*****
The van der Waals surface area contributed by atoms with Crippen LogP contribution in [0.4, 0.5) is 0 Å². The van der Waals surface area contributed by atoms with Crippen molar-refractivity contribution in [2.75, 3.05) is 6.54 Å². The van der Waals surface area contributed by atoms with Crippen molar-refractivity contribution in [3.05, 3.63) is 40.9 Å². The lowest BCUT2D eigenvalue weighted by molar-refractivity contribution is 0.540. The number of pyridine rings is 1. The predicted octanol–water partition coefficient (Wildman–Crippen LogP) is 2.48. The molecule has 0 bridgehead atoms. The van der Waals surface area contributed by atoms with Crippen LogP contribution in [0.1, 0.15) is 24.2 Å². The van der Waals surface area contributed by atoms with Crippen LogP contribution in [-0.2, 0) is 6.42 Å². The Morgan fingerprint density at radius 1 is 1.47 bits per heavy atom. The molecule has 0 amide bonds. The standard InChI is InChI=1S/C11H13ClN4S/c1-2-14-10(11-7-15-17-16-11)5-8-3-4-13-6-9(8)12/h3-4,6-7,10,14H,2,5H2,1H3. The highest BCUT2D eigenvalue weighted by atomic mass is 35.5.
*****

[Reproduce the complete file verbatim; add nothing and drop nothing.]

The van der Waals surface area contributed by atoms with Crippen LogP contribution in [0.4, 0.5) is 0 Å². The van der Waals surface area contributed by atoms with Crippen molar-refractivity contribution in [2.75, 3.05) is 6.54 Å². The van der Waals surface area contributed by atoms with Crippen molar-refractivity contribution in [3.05, 3.63) is 40.9 Å². The lowest BCUT2D eigenvalue weighted by molar-refractivity contribution is 0.540. The number of pyridine rings is 1. The predicted octanol–water partition coefficient (Wildman–Crippen LogP) is 2.48. The molecule has 0 bridgehead atoms. The van der Waals surface area contributed by atoms with Crippen LogP contribution in [0.1, 0.15) is 24.2 Å². The van der Waals surface area contributed by atoms with Crippen LogP contribution in [-0.2, 0) is 6.42 Å². The Morgan fingerprint density at radius 1 is 1.47 bits per heavy atom. The molecule has 0 amide bonds. The standard InChI is InChI=1S/C11H13ClN4S/c1-2-14-10(11-7-15-17-16-11)5-8-3-4-13-6-9(8)12/h3-4,6-7,10,14H,2,5H2,1H3. The highest BCUT2D eigenvalue weighted by atomic mass is 35.5.